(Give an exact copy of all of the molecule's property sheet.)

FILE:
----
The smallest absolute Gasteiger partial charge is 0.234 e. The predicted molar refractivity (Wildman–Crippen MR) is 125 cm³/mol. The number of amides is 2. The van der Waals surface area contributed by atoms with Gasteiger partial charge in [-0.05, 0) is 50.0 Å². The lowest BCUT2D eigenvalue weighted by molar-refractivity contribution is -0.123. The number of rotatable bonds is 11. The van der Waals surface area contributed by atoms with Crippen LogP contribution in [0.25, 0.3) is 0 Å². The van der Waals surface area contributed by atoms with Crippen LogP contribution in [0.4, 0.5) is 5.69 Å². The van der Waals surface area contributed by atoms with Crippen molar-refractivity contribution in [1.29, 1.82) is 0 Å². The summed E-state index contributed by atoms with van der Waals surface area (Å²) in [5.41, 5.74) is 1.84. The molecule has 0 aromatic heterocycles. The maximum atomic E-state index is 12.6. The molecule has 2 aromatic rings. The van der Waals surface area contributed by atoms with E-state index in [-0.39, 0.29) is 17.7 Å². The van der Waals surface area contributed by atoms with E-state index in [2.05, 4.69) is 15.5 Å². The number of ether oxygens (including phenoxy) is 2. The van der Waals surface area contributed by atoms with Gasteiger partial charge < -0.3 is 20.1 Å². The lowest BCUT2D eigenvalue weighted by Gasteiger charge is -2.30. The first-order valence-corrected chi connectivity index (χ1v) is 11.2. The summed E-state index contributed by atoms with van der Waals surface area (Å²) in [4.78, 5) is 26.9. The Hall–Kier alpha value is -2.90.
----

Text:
The smallest absolute Gasteiger partial charge is 0.234 e. The predicted molar refractivity (Wildman–Crippen MR) is 125 cm³/mol. The number of amides is 2. The van der Waals surface area contributed by atoms with Gasteiger partial charge in [-0.05, 0) is 50.0 Å². The lowest BCUT2D eigenvalue weighted by molar-refractivity contribution is -0.123. The number of rotatable bonds is 11. The van der Waals surface area contributed by atoms with Crippen LogP contribution in [0.25, 0.3) is 0 Å². The van der Waals surface area contributed by atoms with Crippen LogP contribution in [0.4, 0.5) is 5.69 Å². The van der Waals surface area contributed by atoms with Crippen molar-refractivity contribution in [1.29, 1.82) is 0 Å². The summed E-state index contributed by atoms with van der Waals surface area (Å²) in [5.41, 5.74) is 1.84. The molecule has 0 aromatic heterocycles. The maximum atomic E-state index is 12.6. The molecule has 2 aromatic rings. The van der Waals surface area contributed by atoms with E-state index in [-0.39, 0.29) is 17.7 Å². The van der Waals surface area contributed by atoms with E-state index in [2.05, 4.69) is 15.5 Å². The number of ether oxygens (including phenoxy) is 2. The van der Waals surface area contributed by atoms with Gasteiger partial charge < -0.3 is 20.1 Å². The lowest BCUT2D eigenvalue weighted by Gasteiger charge is -2.30. The first-order valence-corrected chi connectivity index (χ1v) is 11.2. The summed E-state index contributed by atoms with van der Waals surface area (Å²) in [4.78, 5) is 26.9. The Hall–Kier alpha value is -2.90.